Krasinski has solidified himself as a top-notch director, able to mix big budget special effects and action sequences with realistic human emotions. My only real complaint is that I’m not sure he’s found his own voice. I see influences all over in this film, which isn’t a bad thing. The opening attack reminded me of Stephen Spielberg’s “War of the Worlds” and the wandering through the desolate woods with wreckage behind reminded me the video game “The Last of Us.” And the mysterious radio signal, the planned community refuge and the bearded band of hostiles along the docks all reminded me of scenes from the TV show “Lost.”

And obviously many will see comparisons to the hit TV show “The Walking Dead” but to be fair that show that failed to display the visual flair to match Krasinski’s since director Frank Darabont left the series. “A Quiet Place Part II” makes you realize the potential “The Walking Dead” has squandered in its later years.

It’s possible I could be rating this movie way too high but my excitement leaving the theater was palpable. COVID-19 has hit all of us really hard and — while it’s not the most important thing — movie lovers have missed have a reason to go to a theater. Yes, theaters have been open for months but even if you didn’t worry about the risk of infection the quality of the movies didn’t justify a trip. Many of the cinematic offerings were also available on streaming and did have the grand spectacle that warranted a big screen.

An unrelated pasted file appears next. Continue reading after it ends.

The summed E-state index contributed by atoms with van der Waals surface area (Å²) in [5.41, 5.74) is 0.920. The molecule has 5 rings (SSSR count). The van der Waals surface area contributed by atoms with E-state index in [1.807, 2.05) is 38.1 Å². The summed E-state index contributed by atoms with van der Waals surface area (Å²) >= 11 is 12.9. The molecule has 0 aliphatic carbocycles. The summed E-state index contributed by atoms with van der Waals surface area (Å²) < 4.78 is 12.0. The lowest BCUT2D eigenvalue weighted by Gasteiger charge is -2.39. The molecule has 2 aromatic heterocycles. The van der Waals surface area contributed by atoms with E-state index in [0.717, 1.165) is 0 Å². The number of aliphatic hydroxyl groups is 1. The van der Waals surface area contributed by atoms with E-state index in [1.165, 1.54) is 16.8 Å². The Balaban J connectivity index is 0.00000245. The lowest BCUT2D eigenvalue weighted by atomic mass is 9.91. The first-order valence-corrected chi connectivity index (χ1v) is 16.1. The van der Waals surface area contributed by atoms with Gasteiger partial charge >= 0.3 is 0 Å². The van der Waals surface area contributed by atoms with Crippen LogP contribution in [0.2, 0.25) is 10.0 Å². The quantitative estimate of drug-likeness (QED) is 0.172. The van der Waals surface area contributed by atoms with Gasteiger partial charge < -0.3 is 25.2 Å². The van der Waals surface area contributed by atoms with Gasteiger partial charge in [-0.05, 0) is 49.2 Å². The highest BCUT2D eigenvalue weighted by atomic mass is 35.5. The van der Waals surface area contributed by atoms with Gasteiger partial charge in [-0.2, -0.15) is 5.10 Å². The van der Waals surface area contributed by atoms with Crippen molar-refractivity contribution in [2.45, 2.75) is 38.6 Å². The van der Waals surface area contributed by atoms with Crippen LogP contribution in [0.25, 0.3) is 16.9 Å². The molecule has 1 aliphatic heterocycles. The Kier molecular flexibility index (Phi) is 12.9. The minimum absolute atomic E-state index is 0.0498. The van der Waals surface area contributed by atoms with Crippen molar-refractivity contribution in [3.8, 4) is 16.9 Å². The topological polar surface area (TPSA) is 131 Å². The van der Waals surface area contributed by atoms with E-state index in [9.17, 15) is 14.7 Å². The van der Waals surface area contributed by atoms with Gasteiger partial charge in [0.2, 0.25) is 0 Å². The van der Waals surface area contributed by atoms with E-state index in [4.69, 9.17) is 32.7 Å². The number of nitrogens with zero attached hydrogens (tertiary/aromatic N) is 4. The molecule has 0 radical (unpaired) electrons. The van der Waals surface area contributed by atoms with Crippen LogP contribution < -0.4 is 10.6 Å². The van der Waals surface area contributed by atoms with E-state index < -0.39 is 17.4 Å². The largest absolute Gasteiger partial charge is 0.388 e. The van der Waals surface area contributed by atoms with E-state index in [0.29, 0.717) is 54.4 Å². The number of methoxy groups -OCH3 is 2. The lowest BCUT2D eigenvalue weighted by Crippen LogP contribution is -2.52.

I saw two movies in theaters myself: “Tenet” and “Nomadland.” The first was a massive disappointment and wasn’t worth seeing on any size screen for me. “Nomadland” was beautiful on a large screen but I think I enjoyed it nearly as much on Hulu shortly after.

This is a movie that demands to be seen on a big screen.

“A Quiet Place Part II” might single-handedly bring back the box office.

The first movie blew audiences away three years ago and it was truly an experience you had to have in a theater. It was strange to be sitting in a movie theater that was so quiet you could hear other patrons breathing. I remember I went to a 10 p.m. screening at Flix Brewhouse, which has a policy of no children after 9 p.m. I was relieved when a manager informed two parents of this rule when they brought along a talkative two-year-old. (I have a talkative two-year-old daughter myself but I haven’t taken her to a movie theater yet, let alone a quiet movie meant for adults late at night).

While it might not feel as fresh as the original, that’s no fault to Krasinski. There’s nothing he should have done different with this sequel and now it’s just time to watch for another installment.